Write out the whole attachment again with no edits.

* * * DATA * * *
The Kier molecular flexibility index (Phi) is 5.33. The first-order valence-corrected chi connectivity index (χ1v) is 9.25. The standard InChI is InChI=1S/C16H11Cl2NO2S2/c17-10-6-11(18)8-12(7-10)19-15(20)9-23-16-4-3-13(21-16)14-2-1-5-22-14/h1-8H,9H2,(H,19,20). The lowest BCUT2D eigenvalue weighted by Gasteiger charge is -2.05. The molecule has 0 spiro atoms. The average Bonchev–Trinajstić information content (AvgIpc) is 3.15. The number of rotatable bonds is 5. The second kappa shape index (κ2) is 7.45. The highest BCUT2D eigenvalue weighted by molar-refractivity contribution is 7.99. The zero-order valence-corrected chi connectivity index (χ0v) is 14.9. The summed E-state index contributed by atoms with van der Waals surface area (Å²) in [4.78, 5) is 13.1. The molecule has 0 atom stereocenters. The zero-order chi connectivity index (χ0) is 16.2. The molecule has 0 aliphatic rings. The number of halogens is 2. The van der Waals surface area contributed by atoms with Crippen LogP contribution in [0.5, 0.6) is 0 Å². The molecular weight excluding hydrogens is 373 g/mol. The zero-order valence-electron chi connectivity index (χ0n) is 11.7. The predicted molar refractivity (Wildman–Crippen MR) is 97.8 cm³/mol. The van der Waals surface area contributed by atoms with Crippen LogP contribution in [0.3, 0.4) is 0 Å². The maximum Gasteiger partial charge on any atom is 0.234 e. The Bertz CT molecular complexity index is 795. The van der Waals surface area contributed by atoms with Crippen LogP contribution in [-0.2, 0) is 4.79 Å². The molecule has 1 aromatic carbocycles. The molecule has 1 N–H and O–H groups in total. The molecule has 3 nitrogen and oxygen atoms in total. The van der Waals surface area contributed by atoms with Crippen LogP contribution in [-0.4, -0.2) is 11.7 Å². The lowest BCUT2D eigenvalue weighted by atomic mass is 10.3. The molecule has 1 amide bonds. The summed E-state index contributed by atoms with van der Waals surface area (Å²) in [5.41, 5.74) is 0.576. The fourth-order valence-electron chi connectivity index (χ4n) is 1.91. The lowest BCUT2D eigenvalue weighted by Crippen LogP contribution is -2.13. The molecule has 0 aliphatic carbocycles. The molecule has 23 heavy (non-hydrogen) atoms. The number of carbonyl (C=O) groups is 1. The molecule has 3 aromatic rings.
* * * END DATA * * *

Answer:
The Kier molecular flexibility index (Phi) is 5.33. The first-order valence-corrected chi connectivity index (χ1v) is 9.25. The standard InChI is InChI=1S/C16H11Cl2NO2S2/c17-10-6-11(18)8-12(7-10)19-15(20)9-23-16-4-3-13(21-16)14-2-1-5-22-14/h1-8H,9H2,(H,19,20). The lowest BCUT2D eigenvalue weighted by Gasteiger charge is -2.05. The molecule has 0 spiro atoms. The average Bonchev–Trinajstić information content (AvgIpc) is 3.15. The number of rotatable bonds is 5. The second kappa shape index (κ2) is 7.45. The highest BCUT2D eigenvalue weighted by molar-refractivity contribution is 7.99. The zero-order valence-corrected chi connectivity index (χ0v) is 14.9. The summed E-state index contributed by atoms with van der Waals surface area (Å²) in [4.78, 5) is 13.1. The molecule has 0 atom stereocenters. The zero-order chi connectivity index (χ0) is 16.2. The molecule has 0 aliphatic rings. The number of halogens is 2. The van der Waals surface area contributed by atoms with Crippen LogP contribution in [0.5, 0.6) is 0 Å². The molecular weight excluding hydrogens is 373 g/mol. The zero-order valence-electron chi connectivity index (χ0n) is 11.7. The predicted molar refractivity (Wildman–Crippen MR) is 97.8 cm³/mol. The van der Waals surface area contributed by atoms with Crippen LogP contribution in [0.3, 0.4) is 0 Å². The maximum Gasteiger partial charge on any atom is 0.234 e. The Bertz CT molecular complexity index is 795. The van der Waals surface area contributed by atoms with Crippen LogP contribution in [-0.2, 0) is 4.79 Å². The molecule has 1 aromatic carbocycles. The molecule has 1 N–H and O–H groups in total. The molecule has 3 nitrogen and oxygen atoms in total. The van der Waals surface area contributed by atoms with Crippen LogP contribution in [-0.4, -0.2) is 11.7 Å². The lowest BCUT2D eigenvalue weighted by atomic mass is 10.3. The molecule has 1 amide bonds. The summed E-state index contributed by atoms with van der Waals surface area (Å²) in [5.41, 5.74) is 0.576. The fourth-order valence-electron chi connectivity index (χ4n) is 1.91. The lowest BCUT2D eigenvalue weighted by Crippen LogP contribution is -2.13. The molecule has 0 aliphatic carbocycles. The molecule has 23 heavy (non-hydrogen) atoms. The number of carbonyl (C=O) groups is 1. The molecule has 3 aromatic rings.